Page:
The Treasury published responses to it's consultation on changing the rules governing UK tax residence. The Treasury documents can be accessed at http://www.hm-treasury.gov.uk/consult_statutory_residence_test.htm


The new approach from April 2013 is a 'statutory' residence test - that is, one set in law rather than relying on interpretation by HM Revenue & Customs. The new rules take effect from April 6, 2013.

In previous years the interpretations of residence issues by HMRC has become increasingly out of touch with modern international working practices. There have also been a number of tax cases, most significantly the high-profile case of Robert Gaines-Cooper which raised a number of inconsistencies in the current practice.


Recognising this change the Treasury has consulted widely in order to draft new legislation which is appropriate for the 21st-century.

Well, as an example, Francesca Lagerberg, head of tax at Grant Thornton, has said “It is not without its challenges - running to over 50 pages of draft legislation, but with consultation it could provide the clarity that many internationally mobile individuals have been seeking".


Additionally, John Barnett, chairman of the Chartered Institute of Taxation Capital Gains Tax and Investment Income Sub-Committee also welcomed the news, but added “The rules on tax residence are messy and uncertain and a long way from what we need for a modern tax system. Moving to a statutory test will give businesses and individuals greater certainty in an increasingly mobile world".

The basic structure of the residence test consists of three tests:


  1. Bullet    Automatically non-UK resident test

  2. Bullet    Automatically UK resident test

  3. Bullet    Sufficient ties and day count test


Before we look at the detail of these tests there are some changes which need to be considered :



Temporary Non-Residence


New targeted anti-avoidance rules have been introduced to prevent people from using short periods of non-residence to receive income free of UK tax.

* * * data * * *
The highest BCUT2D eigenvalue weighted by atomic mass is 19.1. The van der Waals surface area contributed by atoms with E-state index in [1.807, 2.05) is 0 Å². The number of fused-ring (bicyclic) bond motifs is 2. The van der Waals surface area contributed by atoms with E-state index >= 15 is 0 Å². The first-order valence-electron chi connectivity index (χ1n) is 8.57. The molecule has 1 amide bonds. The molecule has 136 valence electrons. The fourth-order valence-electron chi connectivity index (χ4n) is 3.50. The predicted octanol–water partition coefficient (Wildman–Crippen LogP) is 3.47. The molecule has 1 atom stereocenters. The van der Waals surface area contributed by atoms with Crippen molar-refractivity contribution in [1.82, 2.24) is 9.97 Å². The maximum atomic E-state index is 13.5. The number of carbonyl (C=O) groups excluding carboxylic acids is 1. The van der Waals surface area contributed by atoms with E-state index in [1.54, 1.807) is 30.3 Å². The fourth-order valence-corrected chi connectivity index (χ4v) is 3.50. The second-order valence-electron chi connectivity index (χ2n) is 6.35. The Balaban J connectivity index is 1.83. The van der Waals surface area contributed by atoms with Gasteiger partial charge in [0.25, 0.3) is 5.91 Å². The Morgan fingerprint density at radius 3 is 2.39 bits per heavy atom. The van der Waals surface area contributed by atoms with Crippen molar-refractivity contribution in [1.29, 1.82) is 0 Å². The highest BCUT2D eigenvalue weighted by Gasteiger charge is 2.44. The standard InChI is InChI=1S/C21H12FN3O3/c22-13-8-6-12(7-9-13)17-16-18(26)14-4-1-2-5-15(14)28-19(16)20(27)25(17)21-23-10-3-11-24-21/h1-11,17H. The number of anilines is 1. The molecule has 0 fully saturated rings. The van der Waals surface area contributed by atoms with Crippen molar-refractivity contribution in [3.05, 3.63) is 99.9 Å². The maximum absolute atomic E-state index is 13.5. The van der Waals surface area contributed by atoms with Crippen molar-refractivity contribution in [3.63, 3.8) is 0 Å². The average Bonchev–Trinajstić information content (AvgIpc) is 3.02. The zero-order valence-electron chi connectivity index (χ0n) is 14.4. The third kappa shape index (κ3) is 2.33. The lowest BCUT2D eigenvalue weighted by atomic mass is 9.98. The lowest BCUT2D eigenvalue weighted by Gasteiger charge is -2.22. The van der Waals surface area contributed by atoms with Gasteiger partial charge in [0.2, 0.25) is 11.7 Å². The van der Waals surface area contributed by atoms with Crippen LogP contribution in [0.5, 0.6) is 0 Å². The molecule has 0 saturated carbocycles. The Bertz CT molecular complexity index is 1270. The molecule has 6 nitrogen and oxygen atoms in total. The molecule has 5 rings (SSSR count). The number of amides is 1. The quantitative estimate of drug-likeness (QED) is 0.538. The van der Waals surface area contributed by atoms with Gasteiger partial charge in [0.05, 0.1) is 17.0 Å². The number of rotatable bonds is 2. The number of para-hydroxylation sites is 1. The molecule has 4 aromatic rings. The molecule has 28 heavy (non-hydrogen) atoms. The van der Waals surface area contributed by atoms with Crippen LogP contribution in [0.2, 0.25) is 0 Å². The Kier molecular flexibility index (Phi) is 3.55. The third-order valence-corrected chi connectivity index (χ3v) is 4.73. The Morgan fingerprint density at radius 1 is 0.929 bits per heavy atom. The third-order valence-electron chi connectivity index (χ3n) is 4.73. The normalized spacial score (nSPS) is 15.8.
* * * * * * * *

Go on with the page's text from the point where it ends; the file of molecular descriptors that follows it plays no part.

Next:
These rules already apply to capital gains, pension scheme withdrawals and remittances of foreign income in some cases.


The  rules will now extend to include -


  1.     dividends and other income from personal or family companies ( if the income came from profits which arose at a time of UK tax residence.


  1.     lump sum benefits from an employment in certain cases.



‘Ordinary Residence’ is Abolished


The concept of ordinary residence is abolished from 6 April 2013. In practice this change means that -


  1.     the remittance basis is now only available for someone claiming to be domiciled outside the UK (it was previously also available to anyone claiming they were not ordinarily resident).


The starting point is the ‘Automatically Non-Resident’ test.



Automatically Non-Resident


You cannot be UK resident if :


  1. Bullet    you spend less than 16 days in the UK during the tax year


  1. Bullet    you were not UK resident in the  previous three tax years, and you spend less than 46 days in the UK; or


  1. Bullet    you have left the UK for full-time work abroad (this includes self-employed work)


For the purposes of this test, work abroad is considered to be “full-time” if it is on average more than 35 hours per week over the whole tax year. Where some employment duties are performed in the UK you can spend up to 30 working days per year in the UK without overturning non-resident status.



If you do not qualify as automatically non-resident under the test outlined above then the next step is to consider whether you would be considered to be automatically UK tax resident.



Automatically UK Resident


You will be automatically UK tax resident for a tax year if :



  1. Bullet    you spend at least 183 days in the UK during the tax year: or


  1. Bullet    your only home is in the UK for more than 90 days during the tax year and you occupy that home for at least 30 days


  1. Bullet    you are in full-time work in the UK for a continuous 12 month period (not necessarily coinciding with the tax year)



In many cases it is possible to not meet the conditions of either the automatic non-resident test or the automatic resident test. In these cases you need to consider a series of further tests known as the “sufficient ties test”.


Taken together, the number of your ties with the UK and the days spent in the UK will decide your tax residence status.


Here is an overview of how the UK ties and UK days tests work together :

















The Ties Tests


Family Tie :


You have a UK family tie if you have


  1.     a spouse

  2.     a civil partner

  3.     someone with whom you are living as a partner